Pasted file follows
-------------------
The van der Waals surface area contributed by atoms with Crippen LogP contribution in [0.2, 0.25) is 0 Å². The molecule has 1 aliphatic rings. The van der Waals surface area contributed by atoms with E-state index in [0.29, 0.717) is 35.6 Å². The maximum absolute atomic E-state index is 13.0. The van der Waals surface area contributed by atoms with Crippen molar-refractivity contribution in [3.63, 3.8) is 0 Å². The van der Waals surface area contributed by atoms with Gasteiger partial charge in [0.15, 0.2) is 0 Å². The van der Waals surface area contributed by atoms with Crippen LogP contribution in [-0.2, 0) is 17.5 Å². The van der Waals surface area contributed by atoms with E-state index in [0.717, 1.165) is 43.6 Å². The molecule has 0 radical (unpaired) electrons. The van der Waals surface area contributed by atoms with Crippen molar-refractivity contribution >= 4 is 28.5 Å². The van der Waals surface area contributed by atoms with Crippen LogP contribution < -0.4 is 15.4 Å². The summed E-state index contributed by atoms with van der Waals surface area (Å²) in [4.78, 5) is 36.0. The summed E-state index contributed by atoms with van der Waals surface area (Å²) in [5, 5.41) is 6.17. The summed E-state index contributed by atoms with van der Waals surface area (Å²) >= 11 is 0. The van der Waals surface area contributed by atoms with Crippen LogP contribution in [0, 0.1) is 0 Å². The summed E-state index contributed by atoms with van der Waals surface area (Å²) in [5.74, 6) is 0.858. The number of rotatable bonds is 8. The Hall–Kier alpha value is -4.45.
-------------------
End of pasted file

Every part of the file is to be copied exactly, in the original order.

The van der Waals surface area contributed by atoms with Crippen LogP contribution in [0.2, 0.25) is 0 Å². The molecule has 1 aliphatic rings. The van der Waals surface area contributed by atoms with E-state index in [0.29, 0.717) is 35.6 Å². The maximum absolute atomic E-state index is 13.0. The van der Waals surface area contributed by atoms with Crippen molar-refractivity contribution in [3.63, 3.8) is 0 Å². The van der Waals surface area contributed by atoms with Gasteiger partial charge in [0.15, 0.2) is 0 Å². The van der Waals surface area contributed by atoms with Crippen LogP contribution in [-0.2, 0) is 17.5 Å². The van der Waals surface area contributed by atoms with E-state index in [0.717, 1.165) is 43.6 Å². The molecule has 0 radical (unpaired) electrons. The van der Waals surface area contributed by atoms with Crippen molar-refractivity contribution >= 4 is 28.5 Å². The van der Waals surface area contributed by atoms with Crippen LogP contribution < -0.4 is 15.4 Å². The summed E-state index contributed by atoms with van der Waals surface area (Å²) in [4.78, 5) is 36.0. The summed E-state index contributed by atoms with van der Waals surface area (Å²) in [5, 5.41) is 6.17. The summed E-state index contributed by atoms with van der Waals surface area (Å²) >= 11 is 0. The van der Waals surface area contributed by atoms with Crippen LogP contribution in [0, 0.1) is 0 Å². The summed E-state index contributed by atoms with van der Waals surface area (Å²) in [5.74, 6) is 0.858. The number of rotatable bonds is 8. The Hall–Kier alpha value is -4.45.